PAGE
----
Chip Evans, a longtime Democratic activist and chair of the Nevada Gun Safety Coalition, pointed out lawmakers opened the loud, lengthy debate surrounding the state's new background check bill at the very start of the session.

He worries that may have diminished their appetite to tackle similarly divisive gun reforms later on.

Evans said Carson City's conversations on changes to the minimum gun-buying age frequently center around military veterans and active-duty service members - some of whom are under the age of 21.

Legislators have never been eager to tell a young, highly trained Nevada veteran they can carry a gun overseas, but can't buy one at home.

"That's always been a hill too big to climb in Nevada," Evans said. "I don't know if that's going to change. … I think the primary focus is going to be an assault weapons ban."

Nevada lawmakers keep quiet amid criticism from California leaders

Such a ban might help take the heat off of Nevada's top elected leaders, who have come in for alternating waves of scorn and praise in the days after the Gilroy shooting.

The revelation that the Gilroy shooter bought his gun in Nevada prompted a swift, sharp rebuke from California Gov. Gavin Newsom, who pointed the finger at retailers in neighboring states that sell what he refers to as weapons of mass destruction.

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California Attorney General Javier Becerra also looked east in responding to the shooting, telling reporters the Golden State "cannot control what other states do, and that's what makes it so tough."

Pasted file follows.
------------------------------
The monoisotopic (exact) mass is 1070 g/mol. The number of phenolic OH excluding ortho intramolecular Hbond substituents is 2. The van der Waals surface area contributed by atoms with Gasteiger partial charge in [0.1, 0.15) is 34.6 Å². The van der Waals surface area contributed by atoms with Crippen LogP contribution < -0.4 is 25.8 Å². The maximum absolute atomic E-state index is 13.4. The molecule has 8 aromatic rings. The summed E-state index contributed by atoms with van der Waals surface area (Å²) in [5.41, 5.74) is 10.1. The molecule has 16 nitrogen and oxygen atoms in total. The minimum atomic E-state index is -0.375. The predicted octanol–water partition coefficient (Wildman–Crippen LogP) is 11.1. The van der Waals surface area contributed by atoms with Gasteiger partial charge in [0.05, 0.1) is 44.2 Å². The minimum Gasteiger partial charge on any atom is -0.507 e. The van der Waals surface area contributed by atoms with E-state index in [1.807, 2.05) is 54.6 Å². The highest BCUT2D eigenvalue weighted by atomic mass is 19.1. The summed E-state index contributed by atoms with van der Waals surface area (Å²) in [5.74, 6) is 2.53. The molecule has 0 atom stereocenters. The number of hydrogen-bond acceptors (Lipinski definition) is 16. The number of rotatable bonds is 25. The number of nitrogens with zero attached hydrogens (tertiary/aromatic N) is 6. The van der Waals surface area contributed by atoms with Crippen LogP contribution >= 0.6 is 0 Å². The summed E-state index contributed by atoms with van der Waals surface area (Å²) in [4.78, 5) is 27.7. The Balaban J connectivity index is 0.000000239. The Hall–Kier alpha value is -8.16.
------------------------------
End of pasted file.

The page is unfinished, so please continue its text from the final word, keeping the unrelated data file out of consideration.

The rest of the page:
Democratic Nevada Gov. Steve Sisolak and Democratic legislative leaders did not return requests for comment on those remarks.

Other Democratic lawmakers admit they are thinking about how to stop the next mass shooting.

If red flag laws and beefed-up background checks don't work, they plan to keep on looking for something that will.

"Time will tell if the legislation put into effect would've made a difference," said Assembly Floor Leader Teresa Benitez-Thompson, a Democrat from Reno. "Right now, we just don't know, but it's something we're all thinking about.

"We're really committed to finding a way to make sure these incidents don't happen."

Follow James DeHaven on Twitter: @JamesDeHaven

This article originally appeared on Reno Gazette Journal: Gilroy festival shooting: Shooter's age rekindles Nevada gun debate